Fish out an old Walkman from you or your parent’s attic, shed or cupboard-under-the-stairs. Everyone has one lurking around somewhere.
Buy a cassette from your local charity shop. Do judge a book (cassette) by its cover, but make sure that you also check that it is held together with screws, as sealed plastic ones are much harder to open. I chose an Ottawan Best Of, partly because it had a great cover, and partly because there wasn’t much else to choose from. However, the cassette turned out to be sealed with plastic, so I had to resort to my back-up choice, a home-recorded copy of the soundtrack to the (terrible) 1977 film Black Joy, one of the few examples of British Blaxploitation cinema.
(Note the lack of screws on the Ottawan cassette!)
Have a quick browse while you’re there.
Find a tidy place to work (this gets messy) and gather up all of the necessary equipment: a ruler, some sellotape, a pair of scissors and a screwdriver small enough for the cassette’s tiny screws. I have chosen the Science Museum curator’s library.
Take out the cassette’s screws, putting them carefully to one side.
Take off the top half of the cassette, being careful not to disturb any of its mechanisms (the funny metal bit at the front).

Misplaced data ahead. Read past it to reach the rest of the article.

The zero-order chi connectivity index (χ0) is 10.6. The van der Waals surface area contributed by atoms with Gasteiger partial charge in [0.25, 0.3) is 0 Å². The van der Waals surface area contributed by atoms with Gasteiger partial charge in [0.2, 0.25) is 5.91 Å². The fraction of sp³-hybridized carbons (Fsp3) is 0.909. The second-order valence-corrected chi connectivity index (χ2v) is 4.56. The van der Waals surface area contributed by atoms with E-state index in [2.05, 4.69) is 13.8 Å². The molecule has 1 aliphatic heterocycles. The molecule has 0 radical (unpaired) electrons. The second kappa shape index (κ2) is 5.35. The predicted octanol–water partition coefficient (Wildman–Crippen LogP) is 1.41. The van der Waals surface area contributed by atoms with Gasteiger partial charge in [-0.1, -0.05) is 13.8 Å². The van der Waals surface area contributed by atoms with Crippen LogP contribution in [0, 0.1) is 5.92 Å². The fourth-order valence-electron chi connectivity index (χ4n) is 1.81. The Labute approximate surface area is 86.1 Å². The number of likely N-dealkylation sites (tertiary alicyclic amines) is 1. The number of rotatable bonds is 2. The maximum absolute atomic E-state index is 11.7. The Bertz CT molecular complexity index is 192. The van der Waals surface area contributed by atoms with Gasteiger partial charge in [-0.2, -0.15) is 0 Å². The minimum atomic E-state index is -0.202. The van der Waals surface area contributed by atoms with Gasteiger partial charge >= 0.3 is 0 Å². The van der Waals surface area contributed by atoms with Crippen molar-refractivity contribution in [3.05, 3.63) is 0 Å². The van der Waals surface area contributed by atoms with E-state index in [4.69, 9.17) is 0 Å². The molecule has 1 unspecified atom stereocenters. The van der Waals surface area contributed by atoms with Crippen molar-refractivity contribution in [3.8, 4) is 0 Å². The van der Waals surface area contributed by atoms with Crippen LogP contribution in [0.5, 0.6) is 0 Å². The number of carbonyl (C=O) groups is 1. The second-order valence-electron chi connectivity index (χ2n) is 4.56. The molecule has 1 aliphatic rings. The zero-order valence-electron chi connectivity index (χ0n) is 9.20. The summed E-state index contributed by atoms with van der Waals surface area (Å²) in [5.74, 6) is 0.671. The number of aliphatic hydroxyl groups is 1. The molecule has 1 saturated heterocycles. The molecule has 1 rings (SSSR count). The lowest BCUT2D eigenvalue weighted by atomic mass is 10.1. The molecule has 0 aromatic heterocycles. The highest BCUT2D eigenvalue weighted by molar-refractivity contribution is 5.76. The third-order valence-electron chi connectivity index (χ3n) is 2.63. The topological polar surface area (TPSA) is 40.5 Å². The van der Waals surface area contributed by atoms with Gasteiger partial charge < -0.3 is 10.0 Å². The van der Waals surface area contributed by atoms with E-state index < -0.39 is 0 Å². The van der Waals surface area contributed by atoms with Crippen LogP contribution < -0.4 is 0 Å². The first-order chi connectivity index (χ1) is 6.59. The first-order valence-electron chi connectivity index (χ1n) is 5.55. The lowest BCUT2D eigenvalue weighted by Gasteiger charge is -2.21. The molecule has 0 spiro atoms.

Take out the tape and detach the ends from the white spools.
Cut a 23.5cm chunk out of the tape.
Carefully join the two ends of this strip of tape together with selotape. It is worth taking your time over this bit as the smoother the join is the smoother the sound of the loop will be. Although conversely, sometimes a rhythmic clunk at the end of each repetition can be just what a loop needs to give it shape. I recommend using a tiny piece of selotape on the underside of the tape, and trimming off any excess.
Carefully place the loop back inside the tape, hooking it around the four white spools: both the larger central pair and the smaller two on each side.
Position the tape so that it hooks round all of the spools but is also in front of the cassette’s metal mechanism. It must be held taut, or else it won’t play smoothly.
Close up the tape and re-screw the screws. Make sure that the tape is held behind these plastic teeth at the front and not trapped in them.